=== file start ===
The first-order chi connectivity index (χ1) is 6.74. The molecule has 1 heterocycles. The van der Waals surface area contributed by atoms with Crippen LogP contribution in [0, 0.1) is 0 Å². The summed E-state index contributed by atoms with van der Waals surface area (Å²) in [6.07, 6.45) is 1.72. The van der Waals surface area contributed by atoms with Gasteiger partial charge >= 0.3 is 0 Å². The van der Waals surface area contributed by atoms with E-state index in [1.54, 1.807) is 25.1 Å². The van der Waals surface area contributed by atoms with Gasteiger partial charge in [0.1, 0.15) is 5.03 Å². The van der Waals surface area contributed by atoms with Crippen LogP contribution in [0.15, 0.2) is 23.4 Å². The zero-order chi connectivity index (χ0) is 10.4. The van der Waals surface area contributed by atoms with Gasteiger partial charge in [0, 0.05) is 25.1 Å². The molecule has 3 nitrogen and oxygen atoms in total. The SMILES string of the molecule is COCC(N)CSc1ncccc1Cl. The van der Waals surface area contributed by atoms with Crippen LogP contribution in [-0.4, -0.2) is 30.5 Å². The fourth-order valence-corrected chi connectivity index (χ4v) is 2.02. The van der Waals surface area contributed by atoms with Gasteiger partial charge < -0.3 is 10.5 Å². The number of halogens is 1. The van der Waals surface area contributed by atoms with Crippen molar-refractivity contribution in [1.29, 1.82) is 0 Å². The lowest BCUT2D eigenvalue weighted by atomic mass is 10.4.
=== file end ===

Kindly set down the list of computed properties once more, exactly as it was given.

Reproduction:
The first-order chi connectivity index (χ1) is 6.74. The molecule has 1 heterocycles. The van der Waals surface area contributed by atoms with Crippen LogP contribution in [0, 0.1) is 0 Å². The summed E-state index contributed by atoms with van der Waals surface area (Å²) in [6.07, 6.45) is 1.72. The van der Waals surface area contributed by atoms with Gasteiger partial charge >= 0.3 is 0 Å². The van der Waals surface area contributed by atoms with E-state index in [1.54, 1.807) is 25.1 Å². The van der Waals surface area contributed by atoms with Gasteiger partial charge in [0.1, 0.15) is 5.03 Å². The van der Waals surface area contributed by atoms with Crippen LogP contribution in [0.15, 0.2) is 23.4 Å². The zero-order chi connectivity index (χ0) is 10.4. The van der Waals surface area contributed by atoms with Gasteiger partial charge in [0, 0.05) is 25.1 Å². The molecule has 3 nitrogen and oxygen atoms in total. The SMILES string of the molecule is COCC(N)CSc1ncccc1Cl. The van der Waals surface area contributed by atoms with Crippen LogP contribution in [-0.4, -0.2) is 30.5 Å². The fourth-order valence-corrected chi connectivity index (χ4v) is 2.02. The van der Waals surface area contributed by atoms with Gasteiger partial charge < -0.3 is 10.5 Å². The number of halogens is 1. The van der Waals surface area contributed by atoms with Crippen molar-refractivity contribution in [1.29, 1.82) is 0 Å². The lowest BCUT2D eigenvalue weighted by atomic mass is 10.4.